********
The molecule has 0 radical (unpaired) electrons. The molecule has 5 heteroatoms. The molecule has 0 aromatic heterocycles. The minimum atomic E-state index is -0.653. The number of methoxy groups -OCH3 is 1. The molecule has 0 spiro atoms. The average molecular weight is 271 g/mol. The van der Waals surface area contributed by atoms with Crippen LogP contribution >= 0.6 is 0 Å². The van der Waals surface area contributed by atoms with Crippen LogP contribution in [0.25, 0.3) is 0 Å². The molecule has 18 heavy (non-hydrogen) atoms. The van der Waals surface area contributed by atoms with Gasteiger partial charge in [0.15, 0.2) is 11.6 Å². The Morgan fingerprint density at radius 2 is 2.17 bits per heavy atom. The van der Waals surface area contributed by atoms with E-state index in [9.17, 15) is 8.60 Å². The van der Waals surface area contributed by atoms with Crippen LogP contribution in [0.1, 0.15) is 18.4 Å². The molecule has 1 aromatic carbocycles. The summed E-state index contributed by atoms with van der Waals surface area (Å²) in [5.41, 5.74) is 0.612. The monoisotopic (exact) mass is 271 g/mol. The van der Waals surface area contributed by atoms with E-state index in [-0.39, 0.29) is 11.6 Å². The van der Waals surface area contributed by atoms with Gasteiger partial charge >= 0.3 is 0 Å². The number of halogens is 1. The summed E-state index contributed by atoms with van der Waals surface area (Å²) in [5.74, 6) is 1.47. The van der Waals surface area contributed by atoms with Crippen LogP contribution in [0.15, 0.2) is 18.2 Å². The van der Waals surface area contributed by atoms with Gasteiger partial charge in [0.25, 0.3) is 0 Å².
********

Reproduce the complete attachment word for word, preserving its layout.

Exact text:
The molecule has 0 radical (unpaired) electrons. The molecule has 5 heteroatoms. The molecule has 0 aromatic heterocycles. The minimum atomic E-state index is -0.653. The number of methoxy groups -OCH3 is 1. The molecule has 0 spiro atoms. The average molecular weight is 271 g/mol. The van der Waals surface area contributed by atoms with Crippen LogP contribution >= 0.6 is 0 Å². The van der Waals surface area contributed by atoms with Crippen LogP contribution in [0.25, 0.3) is 0 Å². The molecule has 18 heavy (non-hydrogen) atoms. The van der Waals surface area contributed by atoms with Gasteiger partial charge in [0.15, 0.2) is 11.6 Å². The Morgan fingerprint density at radius 2 is 2.17 bits per heavy atom. The van der Waals surface area contributed by atoms with E-state index in [9.17, 15) is 8.60 Å². The van der Waals surface area contributed by atoms with Crippen LogP contribution in [0.1, 0.15) is 18.4 Å². The molecule has 1 aromatic carbocycles. The summed E-state index contributed by atoms with van der Waals surface area (Å²) in [5.41, 5.74) is 0.612. The monoisotopic (exact) mass is 271 g/mol. The van der Waals surface area contributed by atoms with E-state index in [-0.39, 0.29) is 11.6 Å². The van der Waals surface area contributed by atoms with Gasteiger partial charge >= 0.3 is 0 Å². The number of halogens is 1. The summed E-state index contributed by atoms with van der Waals surface area (Å²) in [5.74, 6) is 1.47. The van der Waals surface area contributed by atoms with Crippen LogP contribution in [0.15, 0.2) is 18.2 Å². The van der Waals surface area contributed by atoms with Gasteiger partial charge in [0.25, 0.3) is 0 Å².